• Into the Riverlands by Nghi Vo, published in October 2022 by Tordotcom. The third entry in the Singing Hills cycle, but totally readable as a standalone, featuring a local historian traveling the rough-and-tumble riverlands and swapping stories with larger-than-life travel companions. Beautifully written, it comes together well enough to justify the novella form–as opposed to simply being a collection of stories–but this should appeal to fans of lower stakes tales of interesting journeys.


  • Lost and Found” by M.L. Clark, published in the October 2022 issue of Clarkesworld. A fascinating rescue mission on an isolated planet of arachnoid biocomputers that never loses the tension in the plot, even as it reflects on personhood and comments on contemporary divisions without ever feeling simplistic.
  • “Rogue Enchantments” by Isabel Ibañez, published in Reclaim the Stars in February 2022. This story of a girl opening a shop in a magical marketplace over the objections of those around her may not break new ground, but it’s immersive and engaging from start to finish–a simple but wonderfully-executed tale.
  • “A Dream of Electric Mothers” by Wole Talabi, published in Africa Risen in November 2022. This story of a country who outsources major decisions to a computerized representation of their ancestors expertly weaves the main storyline with a much more personal secondary plot to deliver a conclusion with every piece fitted perfectly into place.

Short Stories

  • Border Run” by Octavia Cade, published in the September 2022 issue of Clarkesworld. A chilling slice-of-life story set in a world devastating by overfishing, on a ship that shows no mercy to poachers. Engaging, unsettling, and morally complicated.
  • The Bones Beneath” by Vanessa Fogg, published in Podcastle in June 2022. A story of a child growing up in a totalitarian state in which even the bones rise up against the abuses of those in power. There aren’t many surprises in the plot, but the beauty in the storytelling make it well worth the read.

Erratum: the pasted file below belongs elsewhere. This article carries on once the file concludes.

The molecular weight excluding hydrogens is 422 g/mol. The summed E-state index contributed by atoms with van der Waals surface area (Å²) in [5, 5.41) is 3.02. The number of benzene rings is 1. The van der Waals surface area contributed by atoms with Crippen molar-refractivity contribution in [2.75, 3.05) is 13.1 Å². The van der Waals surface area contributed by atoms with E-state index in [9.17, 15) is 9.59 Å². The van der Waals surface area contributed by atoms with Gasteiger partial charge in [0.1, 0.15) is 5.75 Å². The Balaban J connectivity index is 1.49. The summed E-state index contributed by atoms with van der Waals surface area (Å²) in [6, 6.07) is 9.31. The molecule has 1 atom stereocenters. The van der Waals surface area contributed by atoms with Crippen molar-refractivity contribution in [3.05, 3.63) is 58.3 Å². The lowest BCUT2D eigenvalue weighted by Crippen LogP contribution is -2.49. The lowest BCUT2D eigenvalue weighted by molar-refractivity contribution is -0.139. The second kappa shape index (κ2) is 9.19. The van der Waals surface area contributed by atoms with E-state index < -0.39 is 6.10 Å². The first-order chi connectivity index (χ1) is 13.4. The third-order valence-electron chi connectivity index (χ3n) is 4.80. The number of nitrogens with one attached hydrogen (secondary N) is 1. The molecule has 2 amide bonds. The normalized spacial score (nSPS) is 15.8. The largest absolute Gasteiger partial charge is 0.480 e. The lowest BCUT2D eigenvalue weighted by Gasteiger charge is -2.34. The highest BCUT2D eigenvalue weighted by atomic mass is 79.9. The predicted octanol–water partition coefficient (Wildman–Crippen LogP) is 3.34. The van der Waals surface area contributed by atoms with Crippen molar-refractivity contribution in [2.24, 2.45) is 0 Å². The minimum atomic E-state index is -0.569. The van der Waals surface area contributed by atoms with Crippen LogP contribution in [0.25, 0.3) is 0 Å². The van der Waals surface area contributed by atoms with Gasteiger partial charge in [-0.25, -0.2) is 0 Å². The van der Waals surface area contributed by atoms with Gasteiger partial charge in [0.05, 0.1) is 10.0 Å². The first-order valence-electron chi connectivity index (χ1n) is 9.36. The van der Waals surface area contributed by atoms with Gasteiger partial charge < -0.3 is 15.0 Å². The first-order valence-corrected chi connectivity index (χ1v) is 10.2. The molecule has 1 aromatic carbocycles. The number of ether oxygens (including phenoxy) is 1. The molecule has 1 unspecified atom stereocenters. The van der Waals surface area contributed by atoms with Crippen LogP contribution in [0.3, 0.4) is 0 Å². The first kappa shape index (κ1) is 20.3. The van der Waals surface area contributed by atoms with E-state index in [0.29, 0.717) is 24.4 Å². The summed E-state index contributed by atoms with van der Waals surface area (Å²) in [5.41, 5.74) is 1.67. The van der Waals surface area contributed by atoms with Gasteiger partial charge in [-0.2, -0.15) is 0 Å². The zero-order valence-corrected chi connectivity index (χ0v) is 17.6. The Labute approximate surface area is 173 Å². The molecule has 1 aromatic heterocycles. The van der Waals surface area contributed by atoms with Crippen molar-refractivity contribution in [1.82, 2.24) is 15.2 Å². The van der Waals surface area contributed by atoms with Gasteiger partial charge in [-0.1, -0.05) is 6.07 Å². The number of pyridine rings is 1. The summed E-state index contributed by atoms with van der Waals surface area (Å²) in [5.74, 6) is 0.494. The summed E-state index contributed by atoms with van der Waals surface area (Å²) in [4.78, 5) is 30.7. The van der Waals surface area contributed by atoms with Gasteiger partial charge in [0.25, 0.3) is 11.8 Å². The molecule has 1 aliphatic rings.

• In the Time of the Telperi Flower” by David-Christopher Galhea, published in GigaNotoSaurus in May 2022. Probably the early leader for my favorite of the year, it’s an adventure fantasy with a much darker undercurrent told via a series of (often hilarious) annotations to an adventure guide’s journal–this one really is the whole package.
  • An Expression of Silence” by Beth Goder, published in the April 2022 issue of Clarkesworld. A quiet but expertly-written story of first contact and the difficulty in translating between fundamentally different beings–even when both are working in good faith. Recommended for fans of stories about communication.
  • “Food for the Soul” by Elnora Gunter, published in the Food & Cuisine (summer 2022) issue of FIYAH. A teen girl tries to save her father’s restaurant in a spice-free dystopia. This one makes no real secret of its ultimate end, but it’s a lot of fun getting there.
  • Law of Tongue” by Naim Kabir, published in the December 2022 issue of Clarkesworld. The tale of a human negotiater who will do whatever it takes to keep the orcas at the table to protect the waters off the coast of post-climate disaster Seattle. Engaging and well-plotted. And fans of this one should also check out “Abitrium” by Anjali Sachdeva, which I also liked quite a bit–despite it not quite making this list–and also features human negotiations with non-humans (in this case, viruses).
  • Calf Cleaving in the Benthic Black” by Isabel J. Kim, published in the November 2022 issue of Clarkesworld. A compelling story of scavengers happening upon a dead ship full of riches beyond their wildest dreams, only to be confronted with a moral quandary much more difficult than they’d bargained for.